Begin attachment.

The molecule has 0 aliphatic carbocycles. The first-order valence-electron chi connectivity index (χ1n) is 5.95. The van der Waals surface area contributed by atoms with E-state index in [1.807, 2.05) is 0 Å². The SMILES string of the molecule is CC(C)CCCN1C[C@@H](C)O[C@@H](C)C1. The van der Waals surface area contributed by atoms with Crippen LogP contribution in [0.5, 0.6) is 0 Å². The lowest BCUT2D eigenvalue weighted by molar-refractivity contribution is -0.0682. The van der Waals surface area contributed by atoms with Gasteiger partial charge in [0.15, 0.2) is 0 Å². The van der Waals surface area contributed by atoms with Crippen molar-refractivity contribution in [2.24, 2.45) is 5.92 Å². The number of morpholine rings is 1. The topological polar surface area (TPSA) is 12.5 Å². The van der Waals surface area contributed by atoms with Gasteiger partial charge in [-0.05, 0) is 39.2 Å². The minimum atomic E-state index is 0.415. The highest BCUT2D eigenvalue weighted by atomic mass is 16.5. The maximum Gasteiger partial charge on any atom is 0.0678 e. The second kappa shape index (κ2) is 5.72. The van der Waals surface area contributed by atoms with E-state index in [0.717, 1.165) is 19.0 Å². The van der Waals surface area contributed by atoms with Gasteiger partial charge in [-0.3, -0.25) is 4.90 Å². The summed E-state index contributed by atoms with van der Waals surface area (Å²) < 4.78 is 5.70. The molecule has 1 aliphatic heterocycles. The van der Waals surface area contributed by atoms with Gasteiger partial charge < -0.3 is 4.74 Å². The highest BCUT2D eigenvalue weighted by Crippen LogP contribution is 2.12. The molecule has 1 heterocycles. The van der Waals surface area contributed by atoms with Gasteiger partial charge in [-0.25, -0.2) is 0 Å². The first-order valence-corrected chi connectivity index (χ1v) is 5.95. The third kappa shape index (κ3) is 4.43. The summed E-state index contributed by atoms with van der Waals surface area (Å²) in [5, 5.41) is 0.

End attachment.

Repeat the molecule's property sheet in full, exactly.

The molecule has 0 aliphatic carbocycles. The first-order valence-electron chi connectivity index (χ1n) is 5.95. The van der Waals surface area contributed by atoms with E-state index in [1.807, 2.05) is 0 Å². The SMILES string of the molecule is CC(C)CCCN1C[C@@H](C)O[C@@H](C)C1. The van der Waals surface area contributed by atoms with Crippen LogP contribution in [0.5, 0.6) is 0 Å². The lowest BCUT2D eigenvalue weighted by molar-refractivity contribution is -0.0682. The van der Waals surface area contributed by atoms with Gasteiger partial charge in [0.15, 0.2) is 0 Å². The van der Waals surface area contributed by atoms with Crippen molar-refractivity contribution in [2.24, 2.45) is 5.92 Å². The number of morpholine rings is 1. The topological polar surface area (TPSA) is 12.5 Å². The van der Waals surface area contributed by atoms with Gasteiger partial charge in [-0.05, 0) is 39.2 Å². The minimum atomic E-state index is 0.415. The highest BCUT2D eigenvalue weighted by atomic mass is 16.5. The maximum Gasteiger partial charge on any atom is 0.0678 e. The second kappa shape index (κ2) is 5.72. The van der Waals surface area contributed by atoms with E-state index in [0.717, 1.165) is 19.0 Å². The van der Waals surface area contributed by atoms with Gasteiger partial charge in [-0.3, -0.25) is 4.90 Å². The summed E-state index contributed by atoms with van der Waals surface area (Å²) < 4.78 is 5.70. The molecule has 1 aliphatic heterocycles. The van der Waals surface area contributed by atoms with Gasteiger partial charge < -0.3 is 4.74 Å². The highest BCUT2D eigenvalue weighted by Crippen LogP contribution is 2.12. The molecule has 1 heterocycles. The van der Waals surface area contributed by atoms with Gasteiger partial charge in [-0.25, -0.2) is 0 Å². The first-order valence-corrected chi connectivity index (χ1v) is 5.95. The third kappa shape index (κ3) is 4.43. The summed E-state index contributed by atoms with van der Waals surface area (Å²) in [5, 5.41) is 0.